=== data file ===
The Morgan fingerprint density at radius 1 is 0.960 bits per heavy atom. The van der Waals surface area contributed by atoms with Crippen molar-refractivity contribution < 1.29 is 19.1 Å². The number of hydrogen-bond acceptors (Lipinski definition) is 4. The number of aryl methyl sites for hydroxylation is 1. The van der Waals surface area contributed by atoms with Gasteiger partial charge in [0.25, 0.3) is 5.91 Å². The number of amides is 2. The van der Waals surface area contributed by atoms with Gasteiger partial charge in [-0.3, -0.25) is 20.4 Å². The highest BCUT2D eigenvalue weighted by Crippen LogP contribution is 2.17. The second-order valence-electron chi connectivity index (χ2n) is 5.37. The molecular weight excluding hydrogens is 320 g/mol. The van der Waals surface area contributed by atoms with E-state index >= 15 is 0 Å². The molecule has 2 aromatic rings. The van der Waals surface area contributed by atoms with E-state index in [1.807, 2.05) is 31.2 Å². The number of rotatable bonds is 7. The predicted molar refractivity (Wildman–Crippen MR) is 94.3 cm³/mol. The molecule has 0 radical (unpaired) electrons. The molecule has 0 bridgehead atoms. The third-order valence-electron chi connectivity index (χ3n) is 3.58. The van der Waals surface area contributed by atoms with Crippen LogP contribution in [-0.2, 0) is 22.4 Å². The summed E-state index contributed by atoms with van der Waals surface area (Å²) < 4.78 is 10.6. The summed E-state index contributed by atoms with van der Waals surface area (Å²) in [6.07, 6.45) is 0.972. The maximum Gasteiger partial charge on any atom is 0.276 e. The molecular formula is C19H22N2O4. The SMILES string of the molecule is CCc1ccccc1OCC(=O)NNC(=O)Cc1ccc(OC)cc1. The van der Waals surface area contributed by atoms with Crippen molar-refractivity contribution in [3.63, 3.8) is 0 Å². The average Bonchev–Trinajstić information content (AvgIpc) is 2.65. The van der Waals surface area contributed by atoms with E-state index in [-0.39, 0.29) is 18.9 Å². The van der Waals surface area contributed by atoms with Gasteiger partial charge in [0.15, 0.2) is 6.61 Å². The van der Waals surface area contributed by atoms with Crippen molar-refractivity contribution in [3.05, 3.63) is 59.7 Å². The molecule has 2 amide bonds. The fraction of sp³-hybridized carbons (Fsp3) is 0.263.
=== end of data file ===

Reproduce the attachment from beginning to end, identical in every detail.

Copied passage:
The Morgan fingerprint density at radius 1 is 0.960 bits per heavy atom. The van der Waals surface area contributed by atoms with Crippen molar-refractivity contribution < 1.29 is 19.1 Å². The number of hydrogen-bond acceptors (Lipinski definition) is 4. The number of aryl methyl sites for hydroxylation is 1. The van der Waals surface area contributed by atoms with Gasteiger partial charge in [0.25, 0.3) is 5.91 Å². The number of amides is 2. The van der Waals surface area contributed by atoms with Gasteiger partial charge in [-0.3, -0.25) is 20.4 Å². The highest BCUT2D eigenvalue weighted by Crippen LogP contribution is 2.17. The second-order valence-electron chi connectivity index (χ2n) is 5.37. The molecular weight excluding hydrogens is 320 g/mol. The van der Waals surface area contributed by atoms with E-state index >= 15 is 0 Å². The molecule has 2 aromatic rings. The van der Waals surface area contributed by atoms with E-state index in [1.807, 2.05) is 31.2 Å². The number of rotatable bonds is 7. The predicted molar refractivity (Wildman–Crippen MR) is 94.3 cm³/mol. The molecule has 0 radical (unpaired) electrons. The molecule has 0 bridgehead atoms. The third-order valence-electron chi connectivity index (χ3n) is 3.58. The van der Waals surface area contributed by atoms with Crippen LogP contribution in [-0.2, 0) is 22.4 Å². The summed E-state index contributed by atoms with van der Waals surface area (Å²) < 4.78 is 10.6. The summed E-state index contributed by atoms with van der Waals surface area (Å²) in [6.07, 6.45) is 0.972. The maximum Gasteiger partial charge on any atom is 0.276 e. The molecular formula is C19H22N2O4. The SMILES string of the molecule is CCc1ccccc1OCC(=O)NNC(=O)Cc1ccc(OC)cc1. The van der Waals surface area contributed by atoms with Crippen molar-refractivity contribution in [3.63, 3.8) is 0 Å². The average Bonchev–Trinajstić information content (AvgIpc) is 2.65. The van der Waals surface area contributed by atoms with E-state index in [-0.39, 0.29) is 18.9 Å². The van der Waals surface area contributed by atoms with Gasteiger partial charge in [0.15, 0.2) is 6.61 Å². The van der Waals surface area contributed by atoms with Crippen molar-refractivity contribution in [3.05, 3.63) is 59.7 Å². The molecule has 2 amide bonds. The fraction of sp³-hybridized carbons (Fsp3) is 0.263.